Objectbox using Kotlin – UPDATED!

Hello guys, today we are going to learn about something different. The database. When developing applications, we might be faced with various challenges like building applications with offline capabilities, or even building hybrid apps that can run either online or offline, or even being able to save our users data and make it available to them without active internet connection like many applications.


Android provides several ways to store user and app data. SQLITE is one way of storing user data. Android comes in with built in SQLite database implementation. However, there is a major drawback with it, it is not easy to use, especially for beginners.

In this article, we will be learning how to use Objectbox. ObjectBox is a new mobile object database optimized for performance. ObjectBox brings technology from NoSQL server databases to mobile. Objectbox was created with performance in mind. ObjectBox is a fully transactional database satisfying ACID properties. This article has been updated to show you how to set up version 1 of Objectbox, an updated from the previous beta version.

ObjectBox top 5 features

Superfast: The motivation to build ObjectBox was to deliver the best possible performance. It outperforms all embedded databases we ever tested (which are quite a few), typically by a factor 5 to 15. Details will follow.

Object API: No more rows, columns and SQL – ObjectBox is a database built for objects from ground up (no ORM, no SQLite). The concise API is easy to learn and just takes a fraction of the code you would need to work with SQLite.

Instant unit testing: With multi-platform approach, you can run plain unit tests on the desktop (no Robolectric, no instrumentation tests) with a real database in an instant.

Simple threading: Objects returned by ObjectBox work in all threads with no strings attached.

No manual schema migrations: ObjectBox takes care of new object versions with added, removed, and renamed entities and properties.

Objectbox using Kotlin

In order to use ObjectBox in your Android project, you need to create a new project and then add its Gradle plugin and Android library. But remember, we are using Kotlin not Java. So if you created an empty project, with Android Studio less than version 3.0, you will need to convert your existing Java code to Kotlin. This is relatively simple, as shown in this tutorial  I wrote a while back.

Press shift twice in Android Studio Editor. You should be able to see finder, then you should type convert Kotlin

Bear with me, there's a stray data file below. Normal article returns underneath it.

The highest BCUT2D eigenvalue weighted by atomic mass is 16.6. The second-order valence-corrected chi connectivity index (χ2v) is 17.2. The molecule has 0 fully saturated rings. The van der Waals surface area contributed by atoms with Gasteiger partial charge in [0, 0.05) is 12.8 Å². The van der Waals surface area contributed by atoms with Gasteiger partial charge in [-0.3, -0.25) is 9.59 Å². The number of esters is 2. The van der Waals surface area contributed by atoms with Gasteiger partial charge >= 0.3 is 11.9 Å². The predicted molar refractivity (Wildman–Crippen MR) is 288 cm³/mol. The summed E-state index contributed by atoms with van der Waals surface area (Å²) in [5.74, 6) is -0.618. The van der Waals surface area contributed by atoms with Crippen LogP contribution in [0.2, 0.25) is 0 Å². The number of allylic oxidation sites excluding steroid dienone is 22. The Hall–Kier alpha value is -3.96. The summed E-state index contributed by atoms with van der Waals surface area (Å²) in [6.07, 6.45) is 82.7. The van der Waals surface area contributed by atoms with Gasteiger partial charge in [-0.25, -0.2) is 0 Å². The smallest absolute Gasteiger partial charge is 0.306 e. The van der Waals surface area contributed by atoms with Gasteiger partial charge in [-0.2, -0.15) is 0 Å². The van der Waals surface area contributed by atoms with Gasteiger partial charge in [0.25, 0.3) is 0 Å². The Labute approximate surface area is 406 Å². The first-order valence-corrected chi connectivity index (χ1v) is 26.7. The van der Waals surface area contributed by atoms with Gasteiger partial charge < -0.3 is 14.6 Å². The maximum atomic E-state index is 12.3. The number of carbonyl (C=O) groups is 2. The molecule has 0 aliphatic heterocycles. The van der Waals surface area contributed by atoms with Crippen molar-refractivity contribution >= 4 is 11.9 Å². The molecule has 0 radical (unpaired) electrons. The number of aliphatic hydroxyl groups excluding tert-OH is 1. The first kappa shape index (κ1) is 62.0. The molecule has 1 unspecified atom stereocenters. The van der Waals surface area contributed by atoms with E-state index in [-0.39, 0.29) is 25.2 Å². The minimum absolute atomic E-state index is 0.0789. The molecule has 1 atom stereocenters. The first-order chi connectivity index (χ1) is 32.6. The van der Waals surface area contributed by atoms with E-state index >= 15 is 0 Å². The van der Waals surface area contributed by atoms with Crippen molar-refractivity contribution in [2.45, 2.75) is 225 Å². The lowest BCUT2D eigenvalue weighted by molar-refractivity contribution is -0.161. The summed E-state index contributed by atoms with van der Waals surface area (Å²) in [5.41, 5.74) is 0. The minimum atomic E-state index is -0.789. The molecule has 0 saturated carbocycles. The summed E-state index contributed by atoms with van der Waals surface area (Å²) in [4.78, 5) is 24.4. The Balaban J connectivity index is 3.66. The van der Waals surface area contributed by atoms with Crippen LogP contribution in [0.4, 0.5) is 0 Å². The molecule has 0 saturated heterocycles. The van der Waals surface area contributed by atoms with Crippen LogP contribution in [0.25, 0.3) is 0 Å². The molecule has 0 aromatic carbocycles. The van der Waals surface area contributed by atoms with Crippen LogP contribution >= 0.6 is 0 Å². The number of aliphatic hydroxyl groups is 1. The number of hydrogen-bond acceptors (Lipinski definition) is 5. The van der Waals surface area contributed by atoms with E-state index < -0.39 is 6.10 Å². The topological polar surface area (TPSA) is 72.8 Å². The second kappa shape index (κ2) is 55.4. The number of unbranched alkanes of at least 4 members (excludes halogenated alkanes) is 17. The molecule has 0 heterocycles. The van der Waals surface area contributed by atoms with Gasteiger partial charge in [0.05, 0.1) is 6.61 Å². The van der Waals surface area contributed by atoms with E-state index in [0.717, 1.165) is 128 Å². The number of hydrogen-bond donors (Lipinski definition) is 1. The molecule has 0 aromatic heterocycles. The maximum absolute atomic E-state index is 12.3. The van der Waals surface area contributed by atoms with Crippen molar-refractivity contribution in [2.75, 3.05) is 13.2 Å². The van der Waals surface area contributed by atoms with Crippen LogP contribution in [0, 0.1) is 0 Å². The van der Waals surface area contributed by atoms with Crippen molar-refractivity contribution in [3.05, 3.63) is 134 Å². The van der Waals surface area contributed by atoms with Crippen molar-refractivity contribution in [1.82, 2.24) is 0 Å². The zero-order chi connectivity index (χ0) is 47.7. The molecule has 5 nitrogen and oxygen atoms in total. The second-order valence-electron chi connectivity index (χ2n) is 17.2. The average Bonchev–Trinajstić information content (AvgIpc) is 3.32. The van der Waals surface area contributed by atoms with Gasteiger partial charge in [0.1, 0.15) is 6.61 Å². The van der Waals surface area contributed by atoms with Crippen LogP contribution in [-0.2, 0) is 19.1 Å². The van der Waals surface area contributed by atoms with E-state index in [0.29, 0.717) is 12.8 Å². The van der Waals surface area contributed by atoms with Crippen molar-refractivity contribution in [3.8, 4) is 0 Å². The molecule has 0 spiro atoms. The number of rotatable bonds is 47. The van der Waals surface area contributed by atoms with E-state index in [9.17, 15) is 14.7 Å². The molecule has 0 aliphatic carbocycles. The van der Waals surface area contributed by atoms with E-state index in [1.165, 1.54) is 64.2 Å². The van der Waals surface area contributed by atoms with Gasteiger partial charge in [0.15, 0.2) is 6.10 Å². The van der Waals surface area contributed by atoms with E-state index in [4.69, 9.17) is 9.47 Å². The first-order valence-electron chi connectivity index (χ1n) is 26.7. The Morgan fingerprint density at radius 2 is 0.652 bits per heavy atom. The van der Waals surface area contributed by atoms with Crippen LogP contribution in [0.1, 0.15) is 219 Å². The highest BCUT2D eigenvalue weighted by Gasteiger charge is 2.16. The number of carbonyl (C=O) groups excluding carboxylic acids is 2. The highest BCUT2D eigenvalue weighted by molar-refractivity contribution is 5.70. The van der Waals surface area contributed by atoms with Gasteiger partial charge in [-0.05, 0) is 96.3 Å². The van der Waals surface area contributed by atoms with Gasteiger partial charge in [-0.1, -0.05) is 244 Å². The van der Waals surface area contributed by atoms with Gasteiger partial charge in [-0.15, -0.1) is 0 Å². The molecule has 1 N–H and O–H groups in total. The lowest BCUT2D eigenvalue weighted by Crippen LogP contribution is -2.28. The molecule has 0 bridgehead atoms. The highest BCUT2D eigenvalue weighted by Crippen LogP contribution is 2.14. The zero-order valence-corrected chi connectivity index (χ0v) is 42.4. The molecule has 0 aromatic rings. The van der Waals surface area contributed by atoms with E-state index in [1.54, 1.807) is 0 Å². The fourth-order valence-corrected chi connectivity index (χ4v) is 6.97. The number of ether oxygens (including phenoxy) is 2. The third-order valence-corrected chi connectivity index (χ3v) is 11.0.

Then select Configure Kotlin in Project

Click the OK Button and Sync the project.

In order to convert this Java Template to Kotlin, Press CTRL + ALT + SHIFT + K (or) click Code -> Convert Java File to Kotlin. Doing this will convert Java files to Kotlin.

Now lets add our Objectbox to our new project.


Add the following code to your gradle file:


Add the following code to your gradle file:

If you are doing Android instrumentation (especially with Espresso), you may get a warning like this:
Error: Conflict with dependency ‘com.google.code.findbugs:jsr305’ in project ‘:app’. Resolved versions for app (3.0.2) and test app (2.0.1) differ.
You can easily resolve the version conflict adding this Gradle dependency:

It is added in the above example, but it was worth mentioning it as you have to write it to avoid getting any conflicts.

Now hit sync now and wait for gradle build to finish. We should not get any errors, and the build process should be a success.


We have managed to add Objectbox to our application. This article was meant to show you how to add it to your project first, and the contents will keep changing as more changes are made by the developers. I came to find it the best alternative to use when developing applications due to the ease of use and the powerful features it gives you as a developer.

In the next article, I will guide you through CRUD operations using Objectbox and you will be dying to use it in your next project. If you encounter any errors while trying to set it up, feel free to ask it as a question below and I will gladly help you.’

This article explains how to set up the Version 1 of Objectbox, I will keep on updating with newer releases of Objectbox in the future.

Happy Coding!





Juma Allan

In this blog, I write tutorials and articles related to Android and Node Js programming. I am an Open Source Enthusiast and have been programming Android for three years now. I love sharing my knowledge with others, and learning new languages everyday. I write on this blog to share what I've gained by learning from the web and friends.